Composer's Odyssey: Notes from Jay Sydeman
Story by Maria Goodwin
Jay Sydeman is
at his keyboard in his home on the Mendocino coast. The house is
quiet and full of light, an ideal place for Sydeman’s
creative work. The renowned composer talks about the process of writing
music and the life-long journey that has brought him to this place.
He muses that, like Odysseus, the winds of chance, or perhaps the gods,
have blown him hither and yon for the past thirty years. This is particularly
poignant as his most recent opera is based on the adventures of Odysseus.
At the age of eighty he looks forward to being becalmed in Mendocino,
engaging in its vibrant musical life. He talks with great enthusiasm
about the Symphony of the Redwoods, marveling that such a small community
supports an orchestra of such high quality, clearly attributable, he
says, to conductor Allan Pollack’s outstanding leadership.
York Times wrote: ‘Sydeman
uses the whole battery of far-out techniques, but has an uncanny ability to throw
in the whole avant-garde machine as if it were the simplest, most normal way
of making music in the world…of
great effect, clever and direct, almost neo-classical avant-garde.’ The
point is that seeds sown often bear quite unexpected fruit and, for me, this
serialization was very fertile ground indeed to stimulate my imagination.
happened because I needed to get out of teaching; I had been teaching
at Mannes College for twelve years: I was tired; it was time for
a change. I needed to move on, go somewhere, do something else. The
end result was life changing in many respects. All of this tumult
affected my personal life, too, of course. I quit teaching entirely.
My wife and I divorced; she moved to California with our three children.
I bought a VW bus and took off for California also; my intention
was to relocate somewhere near my children. It was 1970.
“My first stop was a sort of Synanon-based drug rehabilitation commune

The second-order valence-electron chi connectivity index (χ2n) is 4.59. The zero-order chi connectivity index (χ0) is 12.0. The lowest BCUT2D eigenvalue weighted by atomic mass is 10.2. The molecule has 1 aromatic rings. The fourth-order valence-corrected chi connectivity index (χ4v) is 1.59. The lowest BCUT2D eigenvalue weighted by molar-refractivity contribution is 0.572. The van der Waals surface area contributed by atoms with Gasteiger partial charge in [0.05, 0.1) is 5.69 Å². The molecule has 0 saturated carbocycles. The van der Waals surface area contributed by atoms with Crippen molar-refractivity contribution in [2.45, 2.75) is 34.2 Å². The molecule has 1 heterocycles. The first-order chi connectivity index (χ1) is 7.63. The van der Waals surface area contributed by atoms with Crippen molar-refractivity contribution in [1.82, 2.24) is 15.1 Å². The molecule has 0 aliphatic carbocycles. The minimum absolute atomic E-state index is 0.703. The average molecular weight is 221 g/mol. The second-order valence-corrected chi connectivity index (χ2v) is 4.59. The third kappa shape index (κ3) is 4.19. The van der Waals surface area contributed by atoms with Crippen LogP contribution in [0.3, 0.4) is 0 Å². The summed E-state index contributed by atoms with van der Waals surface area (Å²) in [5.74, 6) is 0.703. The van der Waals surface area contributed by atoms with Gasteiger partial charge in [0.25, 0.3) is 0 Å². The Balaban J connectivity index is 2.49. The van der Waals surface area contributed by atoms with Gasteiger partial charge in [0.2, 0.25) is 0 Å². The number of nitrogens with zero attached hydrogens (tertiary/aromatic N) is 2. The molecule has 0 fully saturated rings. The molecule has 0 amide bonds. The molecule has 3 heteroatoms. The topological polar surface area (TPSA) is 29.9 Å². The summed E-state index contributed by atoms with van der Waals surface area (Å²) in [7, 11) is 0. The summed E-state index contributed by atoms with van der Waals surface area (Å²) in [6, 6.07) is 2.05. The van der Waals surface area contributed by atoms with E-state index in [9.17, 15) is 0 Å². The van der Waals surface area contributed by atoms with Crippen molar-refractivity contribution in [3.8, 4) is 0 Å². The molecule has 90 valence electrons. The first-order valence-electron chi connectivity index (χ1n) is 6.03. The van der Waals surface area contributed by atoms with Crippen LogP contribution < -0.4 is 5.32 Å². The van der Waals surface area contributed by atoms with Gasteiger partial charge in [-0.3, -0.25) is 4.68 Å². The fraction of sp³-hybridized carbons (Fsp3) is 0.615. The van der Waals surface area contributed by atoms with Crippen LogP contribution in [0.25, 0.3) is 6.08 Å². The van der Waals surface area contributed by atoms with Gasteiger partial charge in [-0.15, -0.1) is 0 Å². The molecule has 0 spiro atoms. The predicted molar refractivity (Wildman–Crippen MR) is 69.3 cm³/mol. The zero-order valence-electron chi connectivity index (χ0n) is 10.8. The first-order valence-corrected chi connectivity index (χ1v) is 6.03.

for teenagers in southern California. As I was clearly not a teen-ager and didn’t
have a drug problem, it was unclear what I was doing there. I quite naturally
took over driving the World War II dump truck acting as sanitary engineer—’My
Daddy, the garbage man,’ as my teenaged daughter would intone
with some desperation.
continued. I went to England and studied the Steiner/Waldorf philosophy
of education at Emerson College. I had a friend who wanted to live
in a tree house in Hawaii, the Big Island. I had bought a small piece
of lava land there years before and told him if there was a tree
on it he could call it home. Sad to say it was virgin lava with not
so much as a shrub protruding. I joined him to check it out and ended
up staying for five years (my spiritual bum days).
“I lived in various situations—the first year in a 1964 Chevy van
with my dispirited tree house friend, a coffee plantation, various hurriedly
constructed shacks in the woods (a tin roof supported by local ohia trees with
screens as siding—construction time about two hours). I mainly
contemplated my navel and fiddled with my fiddle. This fiddling bore
fruit when I found myself helping reconstruct an abandoned Buddhist
temple. Another reconstructee, Jeannie Doe, also played the violin
and I ended up writing a great deal of music. And, as the world spins,
it was precisely this Jeannie Doe whom I came to visit in Mendocino
thirty years later and who encouraged me to move here.
“One day, after living at the temple for two years, a visitor asked me
how long I had been a Buddhist and I replied that I didn’t think I was
a Buddhist. He asked, ‘Well, what are you doing here?’ I replied, ‘I’m
not sure, maybe to write violin duos.’ He looked perplexed and a week later
I left, returning to the mainland to set up a music program at the Rudolf Steiner
College in Fair Oaks, California. I taught about sixty students daily and we
become a creditable chorus. I set all fifty-two of Steiner’s
weekly meditations to music, which we performed. I was so impressed